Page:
Registered Community designs (RCDs) protect the shape and appearance of new products across the whole of the EU. However, RCDs only came into effect on 1 April 2003, which means that the body of case law concerning aspects of RCDs such as individual character is still developing. Since national court decisions on RCDs are rare, decisions by the EUIPO’s Invalidity Division provide a valuable source of information on how the validity of an RCD is interpreted. This blog covers invalidity decisions issued by the EUIPO during the fourth quarter of 2019, from 1 October 2019 to 31 December 2019. Our previous blog covering the third quarter of 2019 can be found here.
Insights: Branding & Design
Harry and Meghan have had the spotlight of the world’s media on them in the last few weeks. But for us, it is great to see the level of interest that has been paid to their trade mark applications. It’s not just the IP blogs and trade journals that have been commenting on their efforts to secure legal protection for their brand – the SUSSEX ROYAL trade mark has been making headlines across the mainstream press as well, which is not surprising given the challenges ahead for the Sussexes’ applications.
As of 3 January 2020, the Hague System is in force in Israel, Samoa and Vietnam. This means that applicants can now seek design protection in these countries in a Hague System application, and that applicants based in these three countries can now take advantage of the benefits offered by seeking design protection through the Hague System.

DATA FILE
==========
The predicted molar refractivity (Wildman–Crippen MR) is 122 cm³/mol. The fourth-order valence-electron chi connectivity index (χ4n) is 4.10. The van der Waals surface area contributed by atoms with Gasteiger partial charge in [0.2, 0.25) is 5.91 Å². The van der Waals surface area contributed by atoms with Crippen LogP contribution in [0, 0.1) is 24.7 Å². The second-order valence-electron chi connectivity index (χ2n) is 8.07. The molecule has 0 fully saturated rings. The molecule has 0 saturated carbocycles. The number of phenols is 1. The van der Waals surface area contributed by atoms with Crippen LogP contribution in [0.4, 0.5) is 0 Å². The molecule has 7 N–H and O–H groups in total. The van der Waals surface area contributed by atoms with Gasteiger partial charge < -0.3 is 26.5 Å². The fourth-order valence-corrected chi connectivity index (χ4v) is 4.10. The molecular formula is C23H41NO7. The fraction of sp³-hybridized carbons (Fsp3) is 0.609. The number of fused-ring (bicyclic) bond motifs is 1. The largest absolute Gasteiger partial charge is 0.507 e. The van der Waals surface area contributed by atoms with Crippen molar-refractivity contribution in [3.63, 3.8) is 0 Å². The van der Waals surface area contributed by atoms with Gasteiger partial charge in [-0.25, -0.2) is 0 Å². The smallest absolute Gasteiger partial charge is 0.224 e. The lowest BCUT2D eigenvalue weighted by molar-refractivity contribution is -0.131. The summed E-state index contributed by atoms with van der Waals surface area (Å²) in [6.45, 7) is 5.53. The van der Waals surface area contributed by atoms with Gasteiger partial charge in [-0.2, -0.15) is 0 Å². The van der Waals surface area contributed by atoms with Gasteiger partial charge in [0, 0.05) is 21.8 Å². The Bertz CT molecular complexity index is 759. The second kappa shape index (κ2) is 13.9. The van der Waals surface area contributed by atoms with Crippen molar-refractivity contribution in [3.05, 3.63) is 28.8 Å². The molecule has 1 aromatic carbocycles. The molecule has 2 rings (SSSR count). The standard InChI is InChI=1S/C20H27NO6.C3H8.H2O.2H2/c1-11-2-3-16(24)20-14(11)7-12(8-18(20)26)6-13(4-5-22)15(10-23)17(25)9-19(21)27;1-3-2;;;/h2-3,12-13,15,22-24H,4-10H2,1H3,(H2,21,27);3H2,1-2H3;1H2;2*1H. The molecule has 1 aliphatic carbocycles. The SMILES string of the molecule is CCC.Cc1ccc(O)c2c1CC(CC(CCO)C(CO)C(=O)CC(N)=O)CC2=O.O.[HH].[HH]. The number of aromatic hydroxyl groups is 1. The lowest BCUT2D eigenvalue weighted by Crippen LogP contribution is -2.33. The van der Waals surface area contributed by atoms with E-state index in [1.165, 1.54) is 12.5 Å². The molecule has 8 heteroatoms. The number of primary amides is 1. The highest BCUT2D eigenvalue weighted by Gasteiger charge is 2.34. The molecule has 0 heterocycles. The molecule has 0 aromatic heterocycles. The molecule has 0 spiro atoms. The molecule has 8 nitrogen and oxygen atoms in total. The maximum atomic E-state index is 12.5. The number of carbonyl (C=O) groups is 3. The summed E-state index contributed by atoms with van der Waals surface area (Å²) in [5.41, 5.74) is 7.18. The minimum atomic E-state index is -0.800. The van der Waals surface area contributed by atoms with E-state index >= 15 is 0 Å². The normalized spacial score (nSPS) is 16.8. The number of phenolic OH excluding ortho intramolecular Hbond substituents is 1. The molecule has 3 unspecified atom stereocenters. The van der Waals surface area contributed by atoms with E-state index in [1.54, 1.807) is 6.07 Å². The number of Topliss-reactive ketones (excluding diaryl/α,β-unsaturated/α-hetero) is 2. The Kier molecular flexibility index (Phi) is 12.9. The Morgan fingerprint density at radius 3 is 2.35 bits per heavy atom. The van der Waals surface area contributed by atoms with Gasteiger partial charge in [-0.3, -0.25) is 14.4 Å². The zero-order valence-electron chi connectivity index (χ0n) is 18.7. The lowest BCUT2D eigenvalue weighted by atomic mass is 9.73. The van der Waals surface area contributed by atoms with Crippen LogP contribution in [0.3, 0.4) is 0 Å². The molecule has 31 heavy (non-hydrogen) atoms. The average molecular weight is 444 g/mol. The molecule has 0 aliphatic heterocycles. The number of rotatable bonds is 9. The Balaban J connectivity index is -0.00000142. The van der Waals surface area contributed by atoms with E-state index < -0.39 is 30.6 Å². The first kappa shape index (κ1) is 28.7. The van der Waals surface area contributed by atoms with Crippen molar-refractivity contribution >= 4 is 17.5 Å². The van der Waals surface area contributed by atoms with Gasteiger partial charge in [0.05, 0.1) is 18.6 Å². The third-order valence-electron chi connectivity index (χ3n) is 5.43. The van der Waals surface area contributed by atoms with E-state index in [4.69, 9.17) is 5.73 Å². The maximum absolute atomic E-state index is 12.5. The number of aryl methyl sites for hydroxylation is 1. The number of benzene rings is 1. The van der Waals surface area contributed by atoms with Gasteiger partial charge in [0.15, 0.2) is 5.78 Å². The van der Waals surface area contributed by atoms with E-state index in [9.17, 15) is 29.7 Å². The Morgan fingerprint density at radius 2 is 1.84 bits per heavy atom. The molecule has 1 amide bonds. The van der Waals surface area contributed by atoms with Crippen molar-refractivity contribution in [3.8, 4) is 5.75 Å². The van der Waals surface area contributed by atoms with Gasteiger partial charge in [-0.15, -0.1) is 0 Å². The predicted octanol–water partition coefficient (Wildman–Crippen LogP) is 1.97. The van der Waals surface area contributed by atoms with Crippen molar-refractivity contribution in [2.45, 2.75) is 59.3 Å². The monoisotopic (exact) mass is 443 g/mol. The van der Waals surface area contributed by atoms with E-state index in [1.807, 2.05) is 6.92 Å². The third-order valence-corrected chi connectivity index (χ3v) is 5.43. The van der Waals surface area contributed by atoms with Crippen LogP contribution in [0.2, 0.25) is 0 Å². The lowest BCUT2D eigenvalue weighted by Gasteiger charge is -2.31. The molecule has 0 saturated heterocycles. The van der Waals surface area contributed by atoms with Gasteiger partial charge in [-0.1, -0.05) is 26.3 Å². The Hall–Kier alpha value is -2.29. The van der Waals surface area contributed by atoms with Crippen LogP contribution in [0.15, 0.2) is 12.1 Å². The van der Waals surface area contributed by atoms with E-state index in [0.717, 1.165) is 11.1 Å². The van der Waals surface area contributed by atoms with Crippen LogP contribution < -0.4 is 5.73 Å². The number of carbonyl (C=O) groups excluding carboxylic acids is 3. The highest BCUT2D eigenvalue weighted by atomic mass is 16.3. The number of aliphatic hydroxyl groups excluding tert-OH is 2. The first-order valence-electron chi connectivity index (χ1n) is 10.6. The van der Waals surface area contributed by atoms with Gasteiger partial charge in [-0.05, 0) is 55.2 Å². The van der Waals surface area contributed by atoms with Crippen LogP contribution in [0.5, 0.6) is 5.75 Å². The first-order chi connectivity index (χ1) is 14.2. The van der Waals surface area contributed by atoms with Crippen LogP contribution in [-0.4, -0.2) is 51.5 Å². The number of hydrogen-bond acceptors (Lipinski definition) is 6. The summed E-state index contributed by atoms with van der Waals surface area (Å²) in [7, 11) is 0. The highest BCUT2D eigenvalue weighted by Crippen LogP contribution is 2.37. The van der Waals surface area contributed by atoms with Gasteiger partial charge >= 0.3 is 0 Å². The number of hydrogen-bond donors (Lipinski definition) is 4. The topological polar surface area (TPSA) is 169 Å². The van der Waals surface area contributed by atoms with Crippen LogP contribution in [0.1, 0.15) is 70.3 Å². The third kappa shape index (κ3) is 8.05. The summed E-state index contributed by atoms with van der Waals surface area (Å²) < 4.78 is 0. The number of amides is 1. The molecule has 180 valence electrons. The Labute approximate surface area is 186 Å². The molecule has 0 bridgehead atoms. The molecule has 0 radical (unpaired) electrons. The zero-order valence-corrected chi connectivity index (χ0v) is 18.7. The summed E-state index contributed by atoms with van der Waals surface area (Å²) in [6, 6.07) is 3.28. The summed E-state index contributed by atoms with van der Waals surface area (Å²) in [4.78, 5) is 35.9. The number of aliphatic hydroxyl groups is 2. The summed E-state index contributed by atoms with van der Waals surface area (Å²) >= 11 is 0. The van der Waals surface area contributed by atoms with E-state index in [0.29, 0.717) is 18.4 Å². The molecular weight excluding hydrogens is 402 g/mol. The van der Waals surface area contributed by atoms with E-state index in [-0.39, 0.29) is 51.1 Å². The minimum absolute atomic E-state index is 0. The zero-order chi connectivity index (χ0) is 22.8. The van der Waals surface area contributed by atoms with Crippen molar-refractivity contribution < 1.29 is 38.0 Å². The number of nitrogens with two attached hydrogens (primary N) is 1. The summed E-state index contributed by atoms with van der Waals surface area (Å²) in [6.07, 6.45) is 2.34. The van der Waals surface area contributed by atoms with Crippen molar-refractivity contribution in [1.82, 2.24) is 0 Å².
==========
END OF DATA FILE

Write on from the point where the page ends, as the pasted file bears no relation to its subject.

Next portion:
A recent decision of the General Court demonstrates that a trade mark may be refused if it is considered to be contrary to public policy in one or more of the EU Member States, even though the grounds of refusal might not apply throughout the EU.
“Possibly the least poetic reason to ever make some art” – Banksy and the Gross Domestic Product Store
October 2019 saw the opening (and closing) of graffiti artist Banksy’s pop–up shop, Gross Domestic Product, in Croydon. According to the artist, the main motivation behind the opening of the store was, “possibly the least poetic reason to ever make some art” – a trade mark dispute.
A recent decision of the General Court provides a useful review of the requirements for proving genuine use of a mark, and also shows that use of a mark in a single Member State of the EU may be sufficient to prove genuine use of an EUTM. This has been the subject of some controversy over the years, with many cases demonstrating that even quite substantial use in a single Member State will not necessarily be sufficient where an EUTM is concerned.
A recent decision of the UK IPO in opposition proceedings illustrates the need to be able to supply appropriate and adequate evidence of use if an Opponent relies on an earlier right which has been registered for more than 5 years. It also serves as a reminder that you will not be awarded costs even if you are the winning party, unless you actually ask for them!
Registered Community designs (RCDs) and registered UK designs are used to protect the design of the shape and appearance of the whole or part of a new product. This article looks at a practical, real-life example of how a company has used registered designs to protect the design of a new product.